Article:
One highlight of this hilly section was the mud crawl, which consisted of trenches full of muddy water. To get into the water, you had to duck under a tarp, which had the result of making sure you submerged entirely in the water. Then after trudging through the sludge, you had to climb out using a cargo net.
Then hills. More hills. Lots more hills.
You know how in cartoons, characters try to run really fast and their legs run and run and run but their bodies stay in the same place? It was like that. I had to trample on the greenery on the side of the path to get traction in order to prevent myself from walking in place.
Lather, rinse, repeat.
Or, rather, stumble, summit, sigh deeply when you see the next hill.
Along this stretch was a rope spiderweb to pick your way through, jumping jacks, an ammo can carry, and what they referred to as the “low crawl.” The low crawl was a long stretch with ropes crisscrossing the trail a couple of feet above the ground that you had to crawl under. It was not that big of a deal, even in the mud, but for the fact that the dirt was populated by hundreds of tiny, sharp rocks. I’m still scabbed.
At one point, I realized that the thicker the mud, the more cushion there was between me and the rocks, leading me to deliberately crawl through the deepest mud puddles. I then ran the rest of the race with a nice set of mud gloves.
Next up were the monkey bars. The monkey bars were the thing I was most worried about in the whole race. See, no matter how steep the hill, I can get up it. No matter how gross the mud, I can slog through it. No matter how many rocks on the ground, I can crawl over them. If I fall, I’ll stand back up. But monkey bars? With muddy hands? No way in hell.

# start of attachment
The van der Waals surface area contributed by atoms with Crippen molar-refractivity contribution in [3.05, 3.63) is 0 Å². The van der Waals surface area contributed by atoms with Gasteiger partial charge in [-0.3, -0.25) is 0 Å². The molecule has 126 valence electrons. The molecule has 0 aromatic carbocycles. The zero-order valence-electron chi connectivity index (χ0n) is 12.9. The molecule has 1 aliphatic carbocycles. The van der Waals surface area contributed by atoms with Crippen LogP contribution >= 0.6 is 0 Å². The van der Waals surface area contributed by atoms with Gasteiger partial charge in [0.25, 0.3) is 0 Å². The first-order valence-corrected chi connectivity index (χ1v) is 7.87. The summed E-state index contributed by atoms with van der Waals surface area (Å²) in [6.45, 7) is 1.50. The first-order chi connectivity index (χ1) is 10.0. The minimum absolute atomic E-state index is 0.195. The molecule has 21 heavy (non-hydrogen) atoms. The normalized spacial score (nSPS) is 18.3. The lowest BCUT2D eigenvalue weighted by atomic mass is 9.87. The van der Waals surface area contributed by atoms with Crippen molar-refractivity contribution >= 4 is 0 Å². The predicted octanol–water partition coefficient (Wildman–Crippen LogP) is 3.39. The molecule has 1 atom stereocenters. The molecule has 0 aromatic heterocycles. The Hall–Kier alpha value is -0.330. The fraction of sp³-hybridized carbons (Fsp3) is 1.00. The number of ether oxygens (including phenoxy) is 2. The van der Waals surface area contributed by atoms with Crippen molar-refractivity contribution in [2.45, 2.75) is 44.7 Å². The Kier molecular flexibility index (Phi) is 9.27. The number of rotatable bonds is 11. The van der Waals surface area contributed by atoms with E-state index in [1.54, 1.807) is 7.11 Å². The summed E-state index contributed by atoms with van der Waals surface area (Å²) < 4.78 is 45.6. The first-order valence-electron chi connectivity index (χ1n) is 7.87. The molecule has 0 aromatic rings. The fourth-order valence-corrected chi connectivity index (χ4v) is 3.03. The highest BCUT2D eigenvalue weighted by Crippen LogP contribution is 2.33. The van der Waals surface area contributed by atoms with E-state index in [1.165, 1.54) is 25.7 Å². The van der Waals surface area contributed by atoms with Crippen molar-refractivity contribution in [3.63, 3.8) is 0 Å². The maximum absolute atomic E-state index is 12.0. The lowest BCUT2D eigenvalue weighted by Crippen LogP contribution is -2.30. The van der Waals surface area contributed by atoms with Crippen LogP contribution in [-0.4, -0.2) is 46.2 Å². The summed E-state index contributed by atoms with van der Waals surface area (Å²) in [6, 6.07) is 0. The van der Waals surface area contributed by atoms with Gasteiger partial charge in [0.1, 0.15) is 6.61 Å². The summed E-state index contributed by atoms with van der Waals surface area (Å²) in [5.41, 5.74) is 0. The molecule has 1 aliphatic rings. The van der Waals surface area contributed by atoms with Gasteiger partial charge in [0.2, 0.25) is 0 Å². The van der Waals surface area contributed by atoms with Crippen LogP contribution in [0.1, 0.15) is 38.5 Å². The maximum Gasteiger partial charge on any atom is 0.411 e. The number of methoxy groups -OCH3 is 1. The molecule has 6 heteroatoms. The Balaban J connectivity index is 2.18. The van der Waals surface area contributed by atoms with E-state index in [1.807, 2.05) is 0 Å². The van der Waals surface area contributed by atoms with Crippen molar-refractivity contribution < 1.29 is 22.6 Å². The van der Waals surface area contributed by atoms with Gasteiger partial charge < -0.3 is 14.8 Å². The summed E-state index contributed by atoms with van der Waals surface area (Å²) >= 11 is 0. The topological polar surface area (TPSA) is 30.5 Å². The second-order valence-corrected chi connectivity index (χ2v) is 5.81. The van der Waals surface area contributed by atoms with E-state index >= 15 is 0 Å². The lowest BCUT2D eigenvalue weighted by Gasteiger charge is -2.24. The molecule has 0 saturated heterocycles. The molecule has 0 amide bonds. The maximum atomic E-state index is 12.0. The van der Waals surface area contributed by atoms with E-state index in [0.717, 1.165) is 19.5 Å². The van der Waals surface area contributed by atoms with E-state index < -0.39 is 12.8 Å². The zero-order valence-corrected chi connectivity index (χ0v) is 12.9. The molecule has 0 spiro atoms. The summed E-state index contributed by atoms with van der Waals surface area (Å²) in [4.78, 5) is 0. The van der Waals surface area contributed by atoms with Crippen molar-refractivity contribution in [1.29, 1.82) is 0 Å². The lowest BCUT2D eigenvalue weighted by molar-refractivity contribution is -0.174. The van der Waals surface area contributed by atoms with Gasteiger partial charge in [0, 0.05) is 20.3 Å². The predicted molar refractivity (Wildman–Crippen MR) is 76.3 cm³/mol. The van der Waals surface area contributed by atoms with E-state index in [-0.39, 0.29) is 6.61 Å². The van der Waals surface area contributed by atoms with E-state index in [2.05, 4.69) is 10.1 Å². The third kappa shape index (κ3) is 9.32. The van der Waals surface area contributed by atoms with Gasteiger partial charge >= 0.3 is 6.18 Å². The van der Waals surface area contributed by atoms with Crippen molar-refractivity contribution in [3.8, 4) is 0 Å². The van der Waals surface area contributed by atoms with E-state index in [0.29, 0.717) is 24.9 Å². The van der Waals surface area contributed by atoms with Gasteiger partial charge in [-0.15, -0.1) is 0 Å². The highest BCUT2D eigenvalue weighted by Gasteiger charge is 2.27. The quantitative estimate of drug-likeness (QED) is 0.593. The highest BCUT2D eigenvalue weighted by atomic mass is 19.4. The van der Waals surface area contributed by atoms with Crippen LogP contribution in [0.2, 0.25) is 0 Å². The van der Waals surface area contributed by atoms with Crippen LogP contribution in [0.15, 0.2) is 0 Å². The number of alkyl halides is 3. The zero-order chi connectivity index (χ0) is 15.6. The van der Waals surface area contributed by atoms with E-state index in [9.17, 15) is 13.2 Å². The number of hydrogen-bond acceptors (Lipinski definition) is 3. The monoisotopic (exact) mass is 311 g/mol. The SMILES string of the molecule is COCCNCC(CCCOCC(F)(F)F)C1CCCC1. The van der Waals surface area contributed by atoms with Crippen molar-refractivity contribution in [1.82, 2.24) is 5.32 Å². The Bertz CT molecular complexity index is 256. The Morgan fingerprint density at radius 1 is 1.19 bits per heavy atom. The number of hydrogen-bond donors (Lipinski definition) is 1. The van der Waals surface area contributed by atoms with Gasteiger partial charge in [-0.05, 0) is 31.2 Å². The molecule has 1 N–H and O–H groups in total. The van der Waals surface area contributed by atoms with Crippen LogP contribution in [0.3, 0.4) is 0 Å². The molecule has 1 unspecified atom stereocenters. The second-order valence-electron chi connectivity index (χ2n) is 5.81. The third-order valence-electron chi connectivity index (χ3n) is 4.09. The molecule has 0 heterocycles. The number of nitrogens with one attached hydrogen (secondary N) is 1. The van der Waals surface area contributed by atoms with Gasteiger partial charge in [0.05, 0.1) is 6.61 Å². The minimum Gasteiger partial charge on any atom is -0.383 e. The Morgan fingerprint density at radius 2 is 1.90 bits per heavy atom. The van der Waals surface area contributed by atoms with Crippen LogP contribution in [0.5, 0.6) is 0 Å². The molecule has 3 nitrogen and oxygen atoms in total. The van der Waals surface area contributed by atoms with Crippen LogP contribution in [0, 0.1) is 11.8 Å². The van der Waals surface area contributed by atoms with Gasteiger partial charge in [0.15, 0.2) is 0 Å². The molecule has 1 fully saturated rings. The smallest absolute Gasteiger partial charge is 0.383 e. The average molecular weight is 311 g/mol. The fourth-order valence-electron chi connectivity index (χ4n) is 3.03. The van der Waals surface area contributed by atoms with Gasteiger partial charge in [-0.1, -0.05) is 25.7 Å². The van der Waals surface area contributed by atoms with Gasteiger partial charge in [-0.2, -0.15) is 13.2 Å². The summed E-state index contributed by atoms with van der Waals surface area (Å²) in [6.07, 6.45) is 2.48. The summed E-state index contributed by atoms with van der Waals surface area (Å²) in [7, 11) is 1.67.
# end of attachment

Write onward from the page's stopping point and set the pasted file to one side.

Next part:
Fortunately, there were three sets of monkey bars and there were hay bales under one of them that made it so I could just walk across the hay and reach the monkey bars without having to use any arm strength at all. I didn’t feel bad about it one single bit.
Well, I felt a little bad about it when the Marine standing there looked at me and said, “Cheater.”
It was somewhere in this stretch that I started to fall down a lot. With good reason (slippery, remember?), but still. It also started to rain. I have never been less concerned about being rained on in my life. We ran through a mud pit and had to use a cargo net to CRAWL up another hill.
There was a push-up section as well, which I mention only because the sign said, “5 push-ups,” but the Marine there was all, “We are doing 5 two-count push-ups, which is basically the same as 10 push-ups, so do 10 push-ups.” Then he told us that he wished he could make us do four-count push-ups, but “they” wouldn’t let him.
Now, I don’t know what a four-count push-up is, but I know enough not to argue with a Marine, even if what he is saying is in direct contradiction to the sign posted RIGHT THERE. Ten push-ups later, I was on my way.
The most bizarre obstacle was the one they called wrecking balls but that was really just hippity hop balls hanging from more monkey bars. The last obstacle was another low mud crawl, which was more of a mud roll to get under the ropes.
Then it was just down a few more slippery hills and recovering from a few more falls and near-falls and I was across the finish line.
Run Amuck was challenging. I was for sure sore for a couple of days afterward. The thing is, I think almost any of you could have completed that course too. It was definitely hard, but if you have stamina, you could do it.
And you should. Because it was so. much. fun.
There are a lot of gimmick races out there these days. I’ve done a couple of them now and I have learned that I am far more interested in straight running races. That said, I know I will keep doing certain mud/obstacle races because they are just such a blast.
Also, I am going to start working on my monkey bar skills because next year, I am not going to cheat. I am going to be less chubby and more tough. I am determined.